- The Washington Times - Friday, May 28, 2004

Democratic presidential candidate John Kerry said yesterday he will oppose the Central American Free Trade Agreement, marking the first time he will have voted against a free-trade agreement after 20 years of supporting them in Congress.

The Massachusetts senator said the new agreement, which the United States and five Central American nations signed yesterday, does not have enough rules to protect the environment or workers’ rights in the other nations.

“As now constructed, CAFTA would actually make the current situation worse because it would take away a strong tool to help address violations of core labor standards that is now included in our current system of trade preferences for Central America,” Mr. Kerry said.

Republicans said Mr. Kerry’s position should be viewed as just another election-year flip-flop, tailored to win particular voters.

“He was for free trade before he was against it,” said Steve Schmidt, spokesman for the Bush campaign.

Mr. Kerry voted for NAFTA in 1993; voted in 1994 for the General Agreement on Tariffs and Trade, which established the WTO; twice, in 1997 and 2002, voted for “fast track” trade authority; and voted in 2000 for Permanent Normalized Trade Relations (PNTR) with China.

Last year he missed votes on agreements with Singapore and Chile, just one week after Teamsters President James P. Hoffa Jr. threatened to withhold support from presidential candidates who voted for the measure.

Mr. Kerry’s Senate office did not return a call for comment.

On the campaign trail yesterday Mr. Kerry continued his theme of attacking Mr. Bush’s national security policy, telling veterans in Green Bay, Wis., that the Bush administration has “made America less safe, not more safe, with their blustery, arrogant foreign policy.”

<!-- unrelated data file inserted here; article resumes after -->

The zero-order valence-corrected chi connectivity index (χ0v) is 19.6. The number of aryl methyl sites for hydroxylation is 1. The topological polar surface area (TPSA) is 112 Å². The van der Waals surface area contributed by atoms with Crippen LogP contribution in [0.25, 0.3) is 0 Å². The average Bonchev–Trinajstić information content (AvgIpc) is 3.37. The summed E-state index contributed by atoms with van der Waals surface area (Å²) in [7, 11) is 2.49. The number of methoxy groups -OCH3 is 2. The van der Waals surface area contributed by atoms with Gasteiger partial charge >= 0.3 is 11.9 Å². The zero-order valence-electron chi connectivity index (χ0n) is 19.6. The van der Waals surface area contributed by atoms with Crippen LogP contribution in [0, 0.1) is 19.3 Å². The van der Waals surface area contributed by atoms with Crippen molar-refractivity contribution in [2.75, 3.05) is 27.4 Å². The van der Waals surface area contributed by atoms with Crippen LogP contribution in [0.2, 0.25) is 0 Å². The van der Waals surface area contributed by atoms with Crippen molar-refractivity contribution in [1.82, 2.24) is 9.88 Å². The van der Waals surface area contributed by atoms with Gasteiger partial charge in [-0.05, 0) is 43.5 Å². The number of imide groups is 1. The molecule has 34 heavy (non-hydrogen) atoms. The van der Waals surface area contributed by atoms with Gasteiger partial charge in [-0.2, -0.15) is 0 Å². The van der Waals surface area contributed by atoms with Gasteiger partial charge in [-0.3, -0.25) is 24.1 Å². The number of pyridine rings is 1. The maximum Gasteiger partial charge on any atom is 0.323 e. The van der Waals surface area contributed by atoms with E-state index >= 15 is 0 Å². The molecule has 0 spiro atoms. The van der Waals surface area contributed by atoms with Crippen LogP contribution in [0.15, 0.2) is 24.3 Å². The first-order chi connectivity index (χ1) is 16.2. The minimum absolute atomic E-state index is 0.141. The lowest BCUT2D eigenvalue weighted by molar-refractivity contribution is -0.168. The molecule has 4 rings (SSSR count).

Also yesterday his campaign announced a new $18 million blitz of ads, including Spanish-language ads and commercials aimed at black voters. The campaign said it will also air ads in Virginia, a state that has voted Republican in 12 of the last 13 presidential elections.

In his statement on free-trade yesterday, Mr. Kerry acknowledged he was breaking with his consistent support for free trade agreements, but blamed Mr. Bush for not pushing worker and environmental protections that President Clinton pursued in his administration.

“In the 1990s, that progress included the free trade agreement with Jordan, which included strong and enforceable labor and environmental provisions in the core of the agreement,” he said of the pact.

Unions have argued that American workers suffer from free-trade agreements because industries in other nations can undercut U.S. companies, which have to meet U.S. environmental and labor standards. All of the Democratic candidates for president promised to support stricter agreements that force other nations to improve environmental and labor standards, which would make companies in those nations less competitive with American companies.

But one business lobbyist, speaking on the condition of anonymity, said at the same time Mr. Kerry is publicly opposing these agreements, his surrogates are giving “a wink and a nod to K street” business lobbyists.

“What you have with John Kerry is he’s trying to have it both ways,” the lobbyist said.

This article is based in part on wire service reports.

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